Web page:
I was recently inspired by an article in a national newspaper, which detailed how a 7/7 bomb blast survivor, who lost her legs in one of the London tube blasts has defied the odds, to represent Great Britain as a member of the volleyball team at the 2012 paralympics. Martine Wright, 39, was on a Circle Line Tube train when Al-Qaeda terrorist Shehzad Tanweer detonated his bomb, just outside Aldgate Station on July 7th, 2005.
On the day of the bombings, Martine was running late for work and didn't reach her usual tube carriage in time, so jumped onto a closer one just as the door closed. Moments later, the carriage exploded into chaos as a white light flashed and she felt herself being thrown. When Wright looked up, she saw a trainer that had been blown off her foot in the blast and skewered on a piece of metal. When she was taken to hospital her body had swollen to twice its normal size so her brother and sister didn't even recognise her.
Martine learned to walk again with the help of prosthetic legs but admitted it was the hardest thing she ever had to do, emotionally as well as physically. She then married her long-time boyfriend, Nick Wiltshire, and gave birth to Oscar, now two and half years old. But more than anything Martine, who played field hockey at university, wanted to play sports again. She had tried wheelchair tennis, but dropped it because she doesn't like wheelchairs, when she discovered the new sport of sitting volleyball.
Nearly seven years on, Martine is a full-time athlete and will now wear the number 7 on her Team GB vest this summer — in memory of the London bomb victims, which led to 52 deaths. She told the Sun on Sunday: 'If you had told me six years ago, when I was struggling to even sit up in bed, that one day I would be an elite sportswoman about to represent my country at the biggest sporting event on Earth — I would have thought you were off your rocker. 'I feel like I am meant to do this. Some people might only see the negative in what happened to me. But I’m turning it into a positive.'
Another story that also struck a chord, was that of a young Iraqi man who will also be participating in this years years Paralympics. Twenty year-old swimmer Ahmed Kelly was born in Iraq with significant deficiencies in all four limbs and spent the majority of his first seven years in a Baghdad orphanage.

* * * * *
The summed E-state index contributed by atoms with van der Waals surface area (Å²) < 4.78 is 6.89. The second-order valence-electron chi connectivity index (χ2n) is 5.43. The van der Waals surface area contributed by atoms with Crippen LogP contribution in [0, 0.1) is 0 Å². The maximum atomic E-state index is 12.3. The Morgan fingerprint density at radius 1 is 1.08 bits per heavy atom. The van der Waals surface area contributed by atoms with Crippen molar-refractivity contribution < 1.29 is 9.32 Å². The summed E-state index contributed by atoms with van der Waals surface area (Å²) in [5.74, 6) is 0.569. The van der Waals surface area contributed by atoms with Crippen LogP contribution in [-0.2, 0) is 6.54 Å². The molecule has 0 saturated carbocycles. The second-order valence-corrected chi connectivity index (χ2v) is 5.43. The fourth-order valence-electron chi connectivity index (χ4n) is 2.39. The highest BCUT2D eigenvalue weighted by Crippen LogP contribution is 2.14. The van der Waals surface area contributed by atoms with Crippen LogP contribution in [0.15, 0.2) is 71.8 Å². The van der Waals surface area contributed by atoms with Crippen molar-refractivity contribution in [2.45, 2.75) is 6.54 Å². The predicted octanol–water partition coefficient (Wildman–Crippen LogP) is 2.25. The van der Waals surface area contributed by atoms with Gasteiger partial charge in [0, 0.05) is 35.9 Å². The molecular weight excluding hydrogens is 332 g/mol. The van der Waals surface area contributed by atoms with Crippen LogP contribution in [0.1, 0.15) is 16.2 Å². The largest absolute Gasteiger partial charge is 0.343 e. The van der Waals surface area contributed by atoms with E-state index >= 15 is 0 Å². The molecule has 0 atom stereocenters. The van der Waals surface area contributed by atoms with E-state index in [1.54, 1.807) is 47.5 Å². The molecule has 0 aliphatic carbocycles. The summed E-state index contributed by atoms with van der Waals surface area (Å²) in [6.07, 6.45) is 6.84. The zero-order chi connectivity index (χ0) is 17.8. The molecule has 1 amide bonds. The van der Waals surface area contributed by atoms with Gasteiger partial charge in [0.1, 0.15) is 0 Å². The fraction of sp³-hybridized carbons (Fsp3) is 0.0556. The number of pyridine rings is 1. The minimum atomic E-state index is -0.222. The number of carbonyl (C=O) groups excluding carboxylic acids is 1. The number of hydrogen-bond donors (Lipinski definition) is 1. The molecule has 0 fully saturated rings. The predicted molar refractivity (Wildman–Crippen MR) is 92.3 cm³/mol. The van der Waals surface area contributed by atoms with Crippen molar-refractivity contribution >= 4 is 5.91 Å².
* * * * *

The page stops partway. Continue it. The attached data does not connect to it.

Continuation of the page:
However, in 1998 he met Moira Kelly, from the Children's First Foundation, who adopted Ahmed and his brother Emmanuel – also born with limb deficiencies – and took them to Australia for medical treatment. After undergoing surgery to remove the deformed sections of his lower legs, Ahmed learned to walk with the use of prostheses and, before long, began to run. He subsequently turned his attention to swimming in 2008 and aside from being one of Australia's biggest medal prospects at London 2012, is now among the favourites for gold in his events.
Greg Hartung, President of the Australian Paralympic Committee, believes Ahmed should serve as an inspiration to all who see him compete. "For swimmer Ahmed Kelly, the road to London has been a particularly long one," said Hartung. "After years of operations, rehabilitation and adapting to a new country, he is now the 100 metres breaststroke world record holder in his class and has London firmly in his sights. "Ahmed's ambition and perseverance against the odds resonates with all who hear his story. "Like all our athletes, his readiness to take on the world in Australian colours is inspiring and something I know all Australians will embrace."
According to Channel Four, the official broadcaster for the London 2012 Paralympic Games, the event came about In 1948, at a time of blitzed buildings and post-WWII financial and rationing problems, when London hosted the Olympic Games for the second time. On the opening day of the Games, Buckinghamshire's Stoke Mandeville Hospital - a centre for military casualties with spinal cord injuries - organised a sports competition for 16 British war veterans on the recommendation of forward-thinking medic Sir Ludwig Guttman.
The games were held annually for the next three years until, in 1952, a group of Dutch wartime veterans took part, making it an international event. Eight years later, 400 athletes from 21 countries travelled to Rome on a quest for medals in what was later recognised as the first ever Paralympic Games.